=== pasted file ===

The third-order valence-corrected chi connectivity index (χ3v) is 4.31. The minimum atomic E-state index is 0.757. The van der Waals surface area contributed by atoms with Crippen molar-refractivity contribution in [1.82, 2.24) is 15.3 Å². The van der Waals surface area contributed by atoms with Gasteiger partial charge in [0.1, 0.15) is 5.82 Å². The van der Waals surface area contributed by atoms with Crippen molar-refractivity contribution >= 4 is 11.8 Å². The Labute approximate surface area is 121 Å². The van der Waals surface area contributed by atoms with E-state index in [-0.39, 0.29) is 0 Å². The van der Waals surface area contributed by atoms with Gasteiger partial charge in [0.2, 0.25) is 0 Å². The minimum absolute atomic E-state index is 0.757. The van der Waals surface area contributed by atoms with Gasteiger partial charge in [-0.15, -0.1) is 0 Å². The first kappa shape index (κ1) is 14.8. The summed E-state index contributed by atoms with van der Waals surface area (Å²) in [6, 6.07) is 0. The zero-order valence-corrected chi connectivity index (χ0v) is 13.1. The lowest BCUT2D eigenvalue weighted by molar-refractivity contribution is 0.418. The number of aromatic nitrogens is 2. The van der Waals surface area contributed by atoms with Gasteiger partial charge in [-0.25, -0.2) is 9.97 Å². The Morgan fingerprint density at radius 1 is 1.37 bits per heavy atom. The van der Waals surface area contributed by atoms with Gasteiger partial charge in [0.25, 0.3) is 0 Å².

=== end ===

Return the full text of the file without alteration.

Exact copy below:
The third-order valence-corrected chi connectivity index (χ3v) is 4.31. The minimum atomic E-state index is 0.757. The van der Waals surface area contributed by atoms with Crippen molar-refractivity contribution in [1.82, 2.24) is 15.3 Å². The van der Waals surface area contributed by atoms with Gasteiger partial charge in [0.1, 0.15) is 5.82 Å². The van der Waals surface area contributed by atoms with Crippen molar-refractivity contribution >= 4 is 11.8 Å². The Labute approximate surface area is 121 Å². The van der Waals surface area contributed by atoms with E-state index in [-0.39, 0.29) is 0 Å². The van der Waals surface area contributed by atoms with Gasteiger partial charge in [0.2, 0.25) is 0 Å². The minimum absolute atomic E-state index is 0.757. The van der Waals surface area contributed by atoms with Gasteiger partial charge in [-0.15, -0.1) is 0 Å². The first kappa shape index (κ1) is 14.8. The summed E-state index contributed by atoms with van der Waals surface area (Å²) in [6, 6.07) is 0. The zero-order valence-corrected chi connectivity index (χ0v) is 13.1. The lowest BCUT2D eigenvalue weighted by molar-refractivity contribution is 0.418. The number of aromatic nitrogens is 2. The van der Waals surface area contributed by atoms with Gasteiger partial charge in [-0.25, -0.2) is 9.97 Å². The Morgan fingerprint density at radius 1 is 1.37 bits per heavy atom. The van der Waals surface area contributed by atoms with Gasteiger partial charge in [0.25, 0.3) is 0 Å².